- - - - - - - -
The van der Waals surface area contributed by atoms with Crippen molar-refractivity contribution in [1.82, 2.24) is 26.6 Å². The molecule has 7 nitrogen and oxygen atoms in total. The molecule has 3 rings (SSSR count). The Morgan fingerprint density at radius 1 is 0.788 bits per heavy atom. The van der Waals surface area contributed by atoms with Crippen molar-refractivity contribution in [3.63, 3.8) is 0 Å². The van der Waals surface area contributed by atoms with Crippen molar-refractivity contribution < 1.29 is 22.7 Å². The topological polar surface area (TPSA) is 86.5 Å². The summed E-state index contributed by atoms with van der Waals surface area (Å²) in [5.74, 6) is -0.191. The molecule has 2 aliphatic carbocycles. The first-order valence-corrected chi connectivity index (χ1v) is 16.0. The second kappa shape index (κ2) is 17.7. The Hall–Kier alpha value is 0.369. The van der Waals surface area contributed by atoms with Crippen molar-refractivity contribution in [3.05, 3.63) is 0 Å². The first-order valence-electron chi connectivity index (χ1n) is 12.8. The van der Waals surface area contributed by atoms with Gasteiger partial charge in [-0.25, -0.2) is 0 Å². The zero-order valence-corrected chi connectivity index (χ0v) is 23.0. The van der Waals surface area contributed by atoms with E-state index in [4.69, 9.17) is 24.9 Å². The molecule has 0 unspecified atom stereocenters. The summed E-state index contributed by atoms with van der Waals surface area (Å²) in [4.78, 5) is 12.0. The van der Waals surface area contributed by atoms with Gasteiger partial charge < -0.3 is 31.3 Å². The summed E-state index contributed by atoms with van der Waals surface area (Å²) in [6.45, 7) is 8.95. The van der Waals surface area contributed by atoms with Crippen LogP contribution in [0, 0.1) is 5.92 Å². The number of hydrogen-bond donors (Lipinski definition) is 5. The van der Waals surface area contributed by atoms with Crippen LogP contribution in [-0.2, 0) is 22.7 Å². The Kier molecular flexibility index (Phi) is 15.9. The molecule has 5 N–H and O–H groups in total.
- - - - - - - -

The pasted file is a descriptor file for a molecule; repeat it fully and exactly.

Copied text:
The van der Waals surface area contributed by atoms with Crippen molar-refractivity contribution in [1.82, 2.24) is 26.6 Å². The molecule has 7 nitrogen and oxygen atoms in total. The molecule has 3 rings (SSSR count). The Morgan fingerprint density at radius 1 is 0.788 bits per heavy atom. The van der Waals surface area contributed by atoms with Crippen molar-refractivity contribution in [3.63, 3.8) is 0 Å². The van der Waals surface area contributed by atoms with Crippen molar-refractivity contribution < 1.29 is 22.7 Å². The topological polar surface area (TPSA) is 86.5 Å². The summed E-state index contributed by atoms with van der Waals surface area (Å²) in [5.74, 6) is -0.191. The molecule has 2 aliphatic carbocycles. The first-order valence-corrected chi connectivity index (χ1v) is 16.0. The second kappa shape index (κ2) is 17.7. The Hall–Kier alpha value is 0.369. The van der Waals surface area contributed by atoms with Crippen molar-refractivity contribution in [3.05, 3.63) is 0 Å². The first-order valence-electron chi connectivity index (χ1n) is 12.8. The van der Waals surface area contributed by atoms with Gasteiger partial charge in [-0.25, -0.2) is 0 Å². The zero-order valence-corrected chi connectivity index (χ0v) is 23.0. The van der Waals surface area contributed by atoms with E-state index in [4.69, 9.17) is 24.9 Å². The molecule has 0 unspecified atom stereocenters. The summed E-state index contributed by atoms with van der Waals surface area (Å²) in [4.78, 5) is 12.0. The van der Waals surface area contributed by atoms with Gasteiger partial charge < -0.3 is 31.3 Å². The summed E-state index contributed by atoms with van der Waals surface area (Å²) in [6.45, 7) is 8.95. The van der Waals surface area contributed by atoms with Crippen LogP contribution in [0, 0.1) is 5.92 Å². The number of hydrogen-bond donors (Lipinski definition) is 5. The van der Waals surface area contributed by atoms with Crippen LogP contribution in [-0.2, 0) is 22.7 Å². The Kier molecular flexibility index (Phi) is 15.9. The molecule has 5 N–H and O–H groups in total.